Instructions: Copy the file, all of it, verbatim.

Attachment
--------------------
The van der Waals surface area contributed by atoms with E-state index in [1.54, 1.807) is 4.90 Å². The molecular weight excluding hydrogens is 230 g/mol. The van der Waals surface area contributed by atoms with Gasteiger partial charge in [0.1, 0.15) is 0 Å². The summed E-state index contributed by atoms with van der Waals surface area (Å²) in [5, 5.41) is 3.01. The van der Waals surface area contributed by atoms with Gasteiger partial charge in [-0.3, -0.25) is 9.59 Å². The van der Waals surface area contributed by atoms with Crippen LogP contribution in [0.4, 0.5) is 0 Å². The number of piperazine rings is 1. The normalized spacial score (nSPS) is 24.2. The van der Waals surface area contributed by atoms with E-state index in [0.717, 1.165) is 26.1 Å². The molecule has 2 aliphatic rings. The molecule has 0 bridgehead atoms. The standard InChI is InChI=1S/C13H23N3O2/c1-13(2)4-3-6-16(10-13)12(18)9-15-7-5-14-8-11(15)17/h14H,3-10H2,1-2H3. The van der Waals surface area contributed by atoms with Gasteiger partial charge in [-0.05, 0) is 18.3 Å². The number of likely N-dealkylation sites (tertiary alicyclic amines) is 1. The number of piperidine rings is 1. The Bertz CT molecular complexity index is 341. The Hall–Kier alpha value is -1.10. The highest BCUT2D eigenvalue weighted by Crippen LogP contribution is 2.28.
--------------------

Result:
The van der Waals surface area contributed by atoms with E-state index in [1.54, 1.807) is 4.90 Å². The molecular weight excluding hydrogens is 230 g/mol. The van der Waals surface area contributed by atoms with Gasteiger partial charge in [0.1, 0.15) is 0 Å². The summed E-state index contributed by atoms with van der Waals surface area (Å²) in [5, 5.41) is 3.01. The van der Waals surface area contributed by atoms with Gasteiger partial charge in [-0.3, -0.25) is 9.59 Å². The van der Waals surface area contributed by atoms with Crippen LogP contribution in [0.4, 0.5) is 0 Å². The number of piperazine rings is 1. The normalized spacial score (nSPS) is 24.2. The van der Waals surface area contributed by atoms with E-state index in [0.717, 1.165) is 26.1 Å². The molecule has 2 aliphatic rings. The molecule has 0 bridgehead atoms. The standard InChI is InChI=1S/C13H23N3O2/c1-13(2)4-3-6-16(10-13)12(18)9-15-7-5-14-8-11(15)17/h14H,3-10H2,1-2H3. The van der Waals surface area contributed by atoms with Gasteiger partial charge in [-0.05, 0) is 18.3 Å². The number of likely N-dealkylation sites (tertiary alicyclic amines) is 1. The number of piperidine rings is 1. The Bertz CT molecular complexity index is 341. The Hall–Kier alpha value is -1.10. The highest BCUT2D eigenvalue weighted by Crippen LogP contribution is 2.28.